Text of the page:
Meet the Man Who Will Appeal Tom Brady’s Suspension
New England Patriots quarterback Tom Brady filed an appeal of his four-game suspension an hour under deadline Thursday, challenging discipline the NFL saw fit for “conduct detrimental to the integrity of the NFL.” In a statement, Brady’s agent Don Yee blasted the Wells Report and the league’s handling of its reigning Super Bowl MVP.
“We will appeal, and if the hearing officer is completely independent and neutral, I am very confident the Wells Report will be exposed as an incredibly frail exercise in fact-finding and logic,” Yee said. “The NFL has a well-documented history of making poor disciplinary decisions that often are overturned when truly independent and neutral judges or arbitrators preside, and a former federal judge has found the commissioner has abused his discretion in the past, so this outcome does not surprise me.”
Taking up Brady’s cause will be labor lawyer Jeffrey Kessler, the NFL Player Association’s legal ace. Kessler most recently represented then Minnesota Vikings running back Adrian Peterson after he was indicted for allegedly using a switch to beat his four-year-old son. Peterson served his full suspension on the Commissioner’s exempt list, collecting his paychecks in the meantime. Kessler also represented Patriots coach Bill Belichick in 2000, prying him free from the New York Jets and paving his way to Foxborough.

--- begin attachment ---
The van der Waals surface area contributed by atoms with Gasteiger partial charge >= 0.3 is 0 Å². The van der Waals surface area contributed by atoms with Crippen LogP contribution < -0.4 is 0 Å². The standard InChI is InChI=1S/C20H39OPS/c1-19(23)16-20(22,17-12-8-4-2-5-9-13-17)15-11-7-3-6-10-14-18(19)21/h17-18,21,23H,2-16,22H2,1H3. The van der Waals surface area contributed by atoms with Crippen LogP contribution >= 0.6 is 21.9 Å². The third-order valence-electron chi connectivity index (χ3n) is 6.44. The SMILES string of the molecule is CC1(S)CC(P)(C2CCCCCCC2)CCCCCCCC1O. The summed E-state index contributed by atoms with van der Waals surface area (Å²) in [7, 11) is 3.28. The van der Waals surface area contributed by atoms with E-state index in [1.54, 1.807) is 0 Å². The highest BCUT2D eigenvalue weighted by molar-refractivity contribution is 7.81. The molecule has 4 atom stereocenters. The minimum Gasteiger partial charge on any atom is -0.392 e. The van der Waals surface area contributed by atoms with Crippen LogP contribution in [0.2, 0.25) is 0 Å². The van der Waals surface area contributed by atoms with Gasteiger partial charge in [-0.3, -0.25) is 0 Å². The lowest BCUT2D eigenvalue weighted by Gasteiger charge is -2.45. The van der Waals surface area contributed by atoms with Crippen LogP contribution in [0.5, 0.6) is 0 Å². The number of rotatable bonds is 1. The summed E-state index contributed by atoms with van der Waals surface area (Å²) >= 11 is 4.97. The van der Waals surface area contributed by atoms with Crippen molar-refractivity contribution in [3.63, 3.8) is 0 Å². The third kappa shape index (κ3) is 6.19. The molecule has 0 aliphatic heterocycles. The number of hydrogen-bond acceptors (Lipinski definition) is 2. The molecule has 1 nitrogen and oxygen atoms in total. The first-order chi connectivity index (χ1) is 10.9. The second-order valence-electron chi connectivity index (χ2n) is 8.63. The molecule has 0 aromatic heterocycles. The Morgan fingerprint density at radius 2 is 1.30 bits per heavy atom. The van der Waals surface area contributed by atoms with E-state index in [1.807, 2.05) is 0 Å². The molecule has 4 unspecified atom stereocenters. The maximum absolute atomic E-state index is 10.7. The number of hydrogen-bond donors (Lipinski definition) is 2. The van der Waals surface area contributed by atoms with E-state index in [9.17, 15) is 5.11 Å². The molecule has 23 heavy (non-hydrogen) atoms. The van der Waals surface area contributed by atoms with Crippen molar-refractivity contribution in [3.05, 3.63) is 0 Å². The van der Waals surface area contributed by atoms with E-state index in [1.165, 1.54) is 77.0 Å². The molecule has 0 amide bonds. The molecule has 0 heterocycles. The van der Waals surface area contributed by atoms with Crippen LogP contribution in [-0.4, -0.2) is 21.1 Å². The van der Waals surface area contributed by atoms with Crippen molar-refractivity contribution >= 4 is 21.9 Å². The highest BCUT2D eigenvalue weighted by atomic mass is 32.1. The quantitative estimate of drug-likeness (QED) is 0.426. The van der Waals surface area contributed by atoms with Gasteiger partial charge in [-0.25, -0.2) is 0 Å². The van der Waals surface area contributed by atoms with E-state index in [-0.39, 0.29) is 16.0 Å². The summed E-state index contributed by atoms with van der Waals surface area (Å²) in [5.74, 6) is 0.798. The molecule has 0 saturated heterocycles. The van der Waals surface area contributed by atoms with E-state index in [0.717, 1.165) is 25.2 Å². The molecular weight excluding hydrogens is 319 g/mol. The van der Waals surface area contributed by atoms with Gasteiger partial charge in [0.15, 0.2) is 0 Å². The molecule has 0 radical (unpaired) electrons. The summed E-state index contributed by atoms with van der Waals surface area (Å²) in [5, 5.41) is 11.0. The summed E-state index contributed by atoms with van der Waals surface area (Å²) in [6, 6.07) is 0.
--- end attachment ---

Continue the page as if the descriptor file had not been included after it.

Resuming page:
Kessler, an antitrust lawyer for the New York firm Winston & Strawn, is no stranger to high-profile battles against the NFL on behalf of its players—or even ones named Brady v. NFL. He was a key player in the antitrust suit McNeil v. the NFL, which led to the establishment of free agency in the NFL, as well as Brady v. NFL, which helped end the league’s bitter lockout in 2011. Kessler’s other clients have included National Basketball Players Association, the Arena Football League Players Association, the NHL Players Association, the MLB Players Association, and… Latrell Sprewell?
Kessler will only take up Brady’s cause, and not the $1 million fine and loss of draft picks imposed on the Patriots by Goodell.